Outreach Programme

Plenary on 2003-12-10
Session date: 
December 10, 2003
Question By: 
Noel Lynch
City Hall Greens
Asked Of: 
Toby Harris


In a recent survey of older people, Age Concern found that nearly half of over 75s are afraid to leave their home at night. What kind of out reach programmes does the Met have for helping to tackle this fear, bearing in mind that the chance of being a victim of crime decreases as one gets older? .


Answer for Outreach Programme

Answer for Outreach Programme

Answered By: 
Toby Harris

The primary crime prevention message to the more elderly population of London is aimed at reducing distraction burglary at the door, which totals around 5,000 offences per year in the capital. Distraction burglary is a high priority for the MPS and it is specifically included within the Specialist Crime Directorate Policing Plan. As a result, the MPS has achieved some notable successes in reducing distraction burglary over the past 12 months. In one operation in South East London, for example, the MPS targeted the perpetrators of a building scam on elderly people and in another operation the person arrested admitted to around 600 similar offences.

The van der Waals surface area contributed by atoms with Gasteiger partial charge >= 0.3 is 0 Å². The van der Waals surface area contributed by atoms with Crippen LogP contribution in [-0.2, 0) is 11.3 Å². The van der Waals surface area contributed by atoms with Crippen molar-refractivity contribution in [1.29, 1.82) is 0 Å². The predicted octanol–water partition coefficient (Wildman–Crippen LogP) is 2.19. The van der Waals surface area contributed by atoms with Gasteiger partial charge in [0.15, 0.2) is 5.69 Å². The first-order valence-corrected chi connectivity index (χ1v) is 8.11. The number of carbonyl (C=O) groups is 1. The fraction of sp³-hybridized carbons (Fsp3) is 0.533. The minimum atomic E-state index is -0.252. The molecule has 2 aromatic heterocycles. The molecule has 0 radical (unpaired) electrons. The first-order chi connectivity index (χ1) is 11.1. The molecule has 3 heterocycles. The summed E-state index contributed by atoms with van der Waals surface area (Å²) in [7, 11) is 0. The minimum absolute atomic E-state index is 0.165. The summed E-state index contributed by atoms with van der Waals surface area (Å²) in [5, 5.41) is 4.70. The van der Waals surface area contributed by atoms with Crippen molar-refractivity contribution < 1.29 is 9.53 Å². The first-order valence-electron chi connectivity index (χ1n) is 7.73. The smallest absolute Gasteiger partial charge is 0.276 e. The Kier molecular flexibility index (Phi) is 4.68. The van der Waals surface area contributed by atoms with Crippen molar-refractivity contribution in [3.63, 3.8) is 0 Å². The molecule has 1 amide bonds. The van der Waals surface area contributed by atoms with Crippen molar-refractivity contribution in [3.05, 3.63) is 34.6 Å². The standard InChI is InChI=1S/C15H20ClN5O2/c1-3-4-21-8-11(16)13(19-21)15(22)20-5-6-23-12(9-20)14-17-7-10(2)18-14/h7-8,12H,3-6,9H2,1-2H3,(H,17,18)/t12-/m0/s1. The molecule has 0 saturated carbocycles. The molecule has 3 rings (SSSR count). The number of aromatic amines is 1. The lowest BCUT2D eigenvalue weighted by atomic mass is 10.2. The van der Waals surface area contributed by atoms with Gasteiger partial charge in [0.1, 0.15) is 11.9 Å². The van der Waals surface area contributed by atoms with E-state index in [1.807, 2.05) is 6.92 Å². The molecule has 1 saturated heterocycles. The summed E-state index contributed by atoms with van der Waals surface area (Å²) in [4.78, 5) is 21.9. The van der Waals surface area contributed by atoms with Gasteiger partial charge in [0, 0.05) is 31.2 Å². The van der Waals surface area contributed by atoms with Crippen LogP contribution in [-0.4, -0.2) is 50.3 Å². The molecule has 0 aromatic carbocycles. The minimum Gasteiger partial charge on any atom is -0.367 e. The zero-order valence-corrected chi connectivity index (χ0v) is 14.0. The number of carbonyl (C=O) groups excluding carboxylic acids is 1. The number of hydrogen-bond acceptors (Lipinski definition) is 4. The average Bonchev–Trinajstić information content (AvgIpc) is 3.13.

Conscious of the impact distraction burglary has on the elderly in the capital the MPS has been working in partnership with local authorities, utility companies and related charitable bodies such as Age Concern and Help the Aged to develop a comprehensive educational programme, and to provide the free installation of crime prevention products, such as door viewers and chains, for those aged 60 and over.

In addition, the MPS runs extensive local campaigns warning of the risks of callers at the door, particularly regarding bogus water board workers, which is the most popular distraction method, and Thames Water and Three Valleys Water have actively contributed to these local campaigns. The MPS also takes part in appropriate crime prevention events, such as that hosted by the London Police Pensioners and is also actively involved in similar local events with local authority staff and other local agencies.

The elderly population of London is also very active in many Neighbourhood Watch schemes in the capital and this provides further opportunities to disseminate crime prevention information. .